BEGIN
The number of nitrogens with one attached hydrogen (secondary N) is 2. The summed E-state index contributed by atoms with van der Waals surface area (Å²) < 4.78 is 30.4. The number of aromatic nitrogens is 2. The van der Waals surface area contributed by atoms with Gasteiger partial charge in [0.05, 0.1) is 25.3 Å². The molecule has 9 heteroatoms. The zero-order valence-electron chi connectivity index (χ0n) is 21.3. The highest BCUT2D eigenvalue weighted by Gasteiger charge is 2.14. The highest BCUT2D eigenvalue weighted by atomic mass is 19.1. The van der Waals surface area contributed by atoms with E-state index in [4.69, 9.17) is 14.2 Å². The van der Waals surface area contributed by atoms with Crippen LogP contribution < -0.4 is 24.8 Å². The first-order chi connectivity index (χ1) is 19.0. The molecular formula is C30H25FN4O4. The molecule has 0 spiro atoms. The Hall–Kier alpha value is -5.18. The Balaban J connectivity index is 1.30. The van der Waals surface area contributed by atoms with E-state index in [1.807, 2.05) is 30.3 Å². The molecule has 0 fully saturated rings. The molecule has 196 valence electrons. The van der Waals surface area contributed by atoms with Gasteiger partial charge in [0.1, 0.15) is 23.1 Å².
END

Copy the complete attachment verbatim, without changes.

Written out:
The number of nitrogens with one attached hydrogen (secondary N) is 2. The summed E-state index contributed by atoms with van der Waals surface area (Å²) < 4.78 is 30.4. The number of aromatic nitrogens is 2. The van der Waals surface area contributed by atoms with Gasteiger partial charge in [0.05, 0.1) is 25.3 Å². The molecule has 9 heteroatoms. The zero-order valence-electron chi connectivity index (χ0n) is 21.3. The highest BCUT2D eigenvalue weighted by Gasteiger charge is 2.14. The highest BCUT2D eigenvalue weighted by atomic mass is 19.1. The van der Waals surface area contributed by atoms with E-state index in [4.69, 9.17) is 14.2 Å². The van der Waals surface area contributed by atoms with Crippen LogP contribution < -0.4 is 24.8 Å². The first-order chi connectivity index (χ1) is 19.0. The molecular formula is C30H25FN4O4. The molecule has 0 spiro atoms. The Hall–Kier alpha value is -5.18. The Balaban J connectivity index is 1.30. The van der Waals surface area contributed by atoms with E-state index in [1.807, 2.05) is 30.3 Å². The molecule has 0 fully saturated rings. The molecule has 196 valence electrons. The van der Waals surface area contributed by atoms with Gasteiger partial charge in [0.1, 0.15) is 23.1 Å².